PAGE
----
Syria: Medicine used as weapon of persecution

The Syrian regime is conducting a campaign of unrelenting repression against people wounded in demonstrations and the medical workers trying to treat them, the international medical humanitarian organisation Médecins Sans Frontières (MSF) said.

While MSF cannot work directly in Syria, it has collected testimonies from wounded patients treated outside the country and from doctors inside Syria.  The testimonies, collected from several people from various parts of the country, point to a crackdown on the provision of urgent medical care for people wounded in the ongoing violence in Syria.  

"In Syria today, wounded patients and doctors are pursued and risk torture and arrest at the hands of the security services," said Marie-Pierre ALLIÉ, president of MSF. "Medicine is being used as a weapon of persecution."

Most of the wounded do not go to public hospitals, for fear of being tortured or arrested. When a wounded person is admitted to a hospital, a false name is sometimes used to hide his or her identity.  Doctors sometimes provide a false diagnosis to help patients elude security forces, which search for patients with wounds consistent with those sustained in protests and demonstrations.

"It is critical that the Syrian authorities reestablish the neutrality of healthcare facilities," said Marie-Pierre Allié. "Hospitals must be protected areas, where wounded patients are treated without discrimination and are safe from abuse and torture, and where medical workers do not risk their lives by choosing to comply with their professional code of ethics."

The injured are largely treated in clandestine treatment facilities by doctors trying to fulfill their commitment and duty to provide medical assistance. Improvised health clinics have been established in apartments, on farms, and elsewhere. Simple rooms outfitted as makeshift operating theatres, known as "mobile hospitals," are used for surgical procedures.  Hygiene and sterilisation conditions are rudimentary and anesthesia is in short supply.  Furthermore, the mere possession of drugs and basic medical materials, such as gauze, is considered a crime.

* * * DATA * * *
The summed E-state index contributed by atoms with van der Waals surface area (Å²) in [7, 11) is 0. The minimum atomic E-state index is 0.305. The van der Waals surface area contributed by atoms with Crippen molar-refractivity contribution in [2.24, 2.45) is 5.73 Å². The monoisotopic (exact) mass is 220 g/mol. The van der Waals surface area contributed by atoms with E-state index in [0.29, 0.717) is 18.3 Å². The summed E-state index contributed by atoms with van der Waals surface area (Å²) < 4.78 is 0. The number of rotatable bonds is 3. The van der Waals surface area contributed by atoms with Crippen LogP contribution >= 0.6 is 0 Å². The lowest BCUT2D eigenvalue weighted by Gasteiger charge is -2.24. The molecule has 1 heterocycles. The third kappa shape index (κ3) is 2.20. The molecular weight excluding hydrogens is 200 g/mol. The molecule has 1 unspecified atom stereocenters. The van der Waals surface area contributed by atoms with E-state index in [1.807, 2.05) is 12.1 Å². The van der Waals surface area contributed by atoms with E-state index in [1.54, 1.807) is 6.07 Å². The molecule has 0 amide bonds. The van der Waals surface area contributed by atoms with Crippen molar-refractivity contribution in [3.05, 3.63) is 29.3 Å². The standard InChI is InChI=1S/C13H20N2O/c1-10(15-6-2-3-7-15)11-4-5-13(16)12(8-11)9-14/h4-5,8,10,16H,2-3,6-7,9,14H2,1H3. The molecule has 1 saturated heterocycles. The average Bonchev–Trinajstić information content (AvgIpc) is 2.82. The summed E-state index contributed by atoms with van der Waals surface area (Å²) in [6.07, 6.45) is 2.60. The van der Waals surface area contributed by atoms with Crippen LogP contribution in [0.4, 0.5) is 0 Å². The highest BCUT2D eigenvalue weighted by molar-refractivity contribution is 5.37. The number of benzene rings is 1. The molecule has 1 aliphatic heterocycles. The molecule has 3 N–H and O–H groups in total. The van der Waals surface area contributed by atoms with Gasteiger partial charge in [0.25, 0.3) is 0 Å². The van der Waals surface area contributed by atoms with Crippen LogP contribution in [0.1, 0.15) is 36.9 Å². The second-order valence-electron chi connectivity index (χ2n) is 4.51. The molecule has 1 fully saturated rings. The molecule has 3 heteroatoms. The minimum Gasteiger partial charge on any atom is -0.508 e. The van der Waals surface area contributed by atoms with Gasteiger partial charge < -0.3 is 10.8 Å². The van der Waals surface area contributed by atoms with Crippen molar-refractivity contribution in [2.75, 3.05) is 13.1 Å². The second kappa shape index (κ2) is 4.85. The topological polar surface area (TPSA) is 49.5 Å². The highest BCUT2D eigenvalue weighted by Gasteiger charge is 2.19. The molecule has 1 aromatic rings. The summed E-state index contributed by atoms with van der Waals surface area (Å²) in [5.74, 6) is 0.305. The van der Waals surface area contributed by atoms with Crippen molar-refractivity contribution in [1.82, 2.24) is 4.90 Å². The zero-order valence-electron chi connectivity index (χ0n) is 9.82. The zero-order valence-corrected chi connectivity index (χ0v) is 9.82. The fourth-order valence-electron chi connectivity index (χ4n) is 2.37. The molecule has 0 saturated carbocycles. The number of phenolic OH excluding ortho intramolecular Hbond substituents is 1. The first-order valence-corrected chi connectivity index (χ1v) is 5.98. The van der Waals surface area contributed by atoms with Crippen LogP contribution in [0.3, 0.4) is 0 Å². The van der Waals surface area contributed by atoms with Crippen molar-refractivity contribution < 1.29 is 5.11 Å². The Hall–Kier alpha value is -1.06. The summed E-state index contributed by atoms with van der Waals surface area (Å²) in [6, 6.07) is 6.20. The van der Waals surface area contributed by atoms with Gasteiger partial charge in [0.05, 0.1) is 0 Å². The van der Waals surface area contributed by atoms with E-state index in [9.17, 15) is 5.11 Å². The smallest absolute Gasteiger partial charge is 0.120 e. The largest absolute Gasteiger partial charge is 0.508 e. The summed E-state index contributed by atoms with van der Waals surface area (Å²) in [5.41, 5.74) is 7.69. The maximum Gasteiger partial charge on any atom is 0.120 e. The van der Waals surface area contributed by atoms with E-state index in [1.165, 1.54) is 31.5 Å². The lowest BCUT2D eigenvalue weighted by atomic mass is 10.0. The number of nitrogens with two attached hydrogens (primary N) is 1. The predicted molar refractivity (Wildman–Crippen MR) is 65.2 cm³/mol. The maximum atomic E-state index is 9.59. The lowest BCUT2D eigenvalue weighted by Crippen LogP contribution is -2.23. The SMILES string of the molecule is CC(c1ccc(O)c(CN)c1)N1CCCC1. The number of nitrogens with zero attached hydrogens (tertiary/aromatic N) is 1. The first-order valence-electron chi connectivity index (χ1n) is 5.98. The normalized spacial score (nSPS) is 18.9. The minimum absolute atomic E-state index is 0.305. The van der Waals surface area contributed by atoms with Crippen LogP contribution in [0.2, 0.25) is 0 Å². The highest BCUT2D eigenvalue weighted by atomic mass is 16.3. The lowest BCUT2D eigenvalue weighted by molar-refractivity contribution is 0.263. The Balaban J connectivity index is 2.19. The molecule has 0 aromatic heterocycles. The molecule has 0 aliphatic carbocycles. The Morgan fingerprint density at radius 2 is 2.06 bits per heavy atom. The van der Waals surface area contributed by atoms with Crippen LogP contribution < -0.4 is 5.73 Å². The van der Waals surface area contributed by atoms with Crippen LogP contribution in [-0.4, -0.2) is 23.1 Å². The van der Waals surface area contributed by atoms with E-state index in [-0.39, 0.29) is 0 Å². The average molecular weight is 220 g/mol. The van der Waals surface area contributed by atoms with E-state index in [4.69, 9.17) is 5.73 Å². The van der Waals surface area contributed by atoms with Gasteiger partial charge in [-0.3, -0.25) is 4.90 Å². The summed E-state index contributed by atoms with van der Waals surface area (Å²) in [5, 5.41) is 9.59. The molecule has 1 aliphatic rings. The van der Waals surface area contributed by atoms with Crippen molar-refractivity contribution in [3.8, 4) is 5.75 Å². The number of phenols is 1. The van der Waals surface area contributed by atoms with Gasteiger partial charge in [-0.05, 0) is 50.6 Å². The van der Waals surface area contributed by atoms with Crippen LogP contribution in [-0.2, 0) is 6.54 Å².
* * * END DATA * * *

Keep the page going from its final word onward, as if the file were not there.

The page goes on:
"The security services attack and destroy the mobile hospitals," said a doctor who requested anonymity. "They enter houses looking for drugs and medical supplies."

Security is the key concern for doctors working in the parallel underground networks. In the prevailing climate of terror, treatment must be provided rapidly since medical workers and patients must constantly change location to avoid detection.  

"We are constantly being pursued by the security forces," said another physician. "Many doctors who treated wounded patients in their private hospitals have been arrested and tortured."

It is extremely difficult to treat major trauma cases and provide post-operative care. Furthermore, the clandestine health workers cannot obtain blood from the central blood bank, which is controlled by Syria’s Ministry of Defense -- the only blood supplier in the country.

Only a few wounded patients have managed to find refuge in neighboring countries, where they can receive proper—albeit delayed—medical care.   

"I was wounded in the thigh and the soldiers caught me,” recounted a patient treated by MSF. “They beat me on the head and on my wound, but I managed to get away with help from people in the neighborhood. In the end, I found someone who could treat me -- a nurse, not a doctor. He didn't even have anesthetic."

Under the current circumstances, MSF’s assistance to Syrians requiring medical care is limited.  For months, MSF has been seeking official authorisation to aid the wounded in Syria, so far without success. The organisation is treating patients outside Syria and is supporting doctors' networks inside the country, through the provision of medicine, medical supplies, and surgical and transfusion kits.